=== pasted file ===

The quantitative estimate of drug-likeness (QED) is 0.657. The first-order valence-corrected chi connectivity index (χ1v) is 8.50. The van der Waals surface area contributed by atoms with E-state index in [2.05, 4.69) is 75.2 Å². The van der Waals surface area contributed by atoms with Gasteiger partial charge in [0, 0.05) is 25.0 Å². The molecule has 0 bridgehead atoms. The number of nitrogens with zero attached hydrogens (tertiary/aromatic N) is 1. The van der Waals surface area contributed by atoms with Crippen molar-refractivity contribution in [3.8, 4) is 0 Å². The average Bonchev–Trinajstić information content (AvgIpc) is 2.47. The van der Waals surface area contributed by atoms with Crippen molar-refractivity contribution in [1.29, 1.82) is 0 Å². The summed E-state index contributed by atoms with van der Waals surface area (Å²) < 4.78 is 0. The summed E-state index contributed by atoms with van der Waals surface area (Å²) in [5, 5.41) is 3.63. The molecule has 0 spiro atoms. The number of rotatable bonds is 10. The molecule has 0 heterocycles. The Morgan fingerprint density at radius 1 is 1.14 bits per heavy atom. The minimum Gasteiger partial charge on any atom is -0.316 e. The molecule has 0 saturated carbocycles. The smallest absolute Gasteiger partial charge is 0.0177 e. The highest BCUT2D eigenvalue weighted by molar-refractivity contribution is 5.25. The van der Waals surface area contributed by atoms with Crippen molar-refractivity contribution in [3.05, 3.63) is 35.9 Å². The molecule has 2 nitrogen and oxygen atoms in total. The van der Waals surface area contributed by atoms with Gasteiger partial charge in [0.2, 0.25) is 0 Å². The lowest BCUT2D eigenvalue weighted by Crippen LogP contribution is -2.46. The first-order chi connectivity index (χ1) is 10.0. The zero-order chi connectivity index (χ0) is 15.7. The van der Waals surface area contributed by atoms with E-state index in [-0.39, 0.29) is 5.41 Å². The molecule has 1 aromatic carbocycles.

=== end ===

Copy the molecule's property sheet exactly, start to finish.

The quantitative estimate of drug-likeness (QED) is 0.657. The first-order valence-corrected chi connectivity index (χ1v) is 8.50. The van der Waals surface area contributed by atoms with E-state index in [2.05, 4.69) is 75.2 Å². The van der Waals surface area contributed by atoms with Gasteiger partial charge in [0, 0.05) is 25.0 Å². The molecule has 0 bridgehead atoms. The number of nitrogens with zero attached hydrogens (tertiary/aromatic N) is 1. The van der Waals surface area contributed by atoms with Crippen molar-refractivity contribution in [3.8, 4) is 0 Å². The average Bonchev–Trinajstić information content (AvgIpc) is 2.47. The van der Waals surface area contributed by atoms with Crippen molar-refractivity contribution in [1.29, 1.82) is 0 Å². The summed E-state index contributed by atoms with van der Waals surface area (Å²) < 4.78 is 0. The summed E-state index contributed by atoms with van der Waals surface area (Å²) in [5, 5.41) is 3.63. The molecule has 0 spiro atoms. The number of rotatable bonds is 10. The molecule has 0 heterocycles. The Morgan fingerprint density at radius 1 is 1.14 bits per heavy atom. The minimum Gasteiger partial charge on any atom is -0.316 e. The molecule has 0 saturated carbocycles. The smallest absolute Gasteiger partial charge is 0.0177 e. The highest BCUT2D eigenvalue weighted by molar-refractivity contribution is 5.25. The van der Waals surface area contributed by atoms with Crippen molar-refractivity contribution in [3.05, 3.63) is 35.9 Å². The molecule has 2 nitrogen and oxygen atoms in total. The van der Waals surface area contributed by atoms with Gasteiger partial charge in [0.2, 0.25) is 0 Å². The lowest BCUT2D eigenvalue weighted by Crippen LogP contribution is -2.46. The first-order chi connectivity index (χ1) is 10.0. The zero-order chi connectivity index (χ0) is 15.7. The van der Waals surface area contributed by atoms with E-state index in [-0.39, 0.29) is 5.41 Å². The molecule has 1 aromatic carbocycles.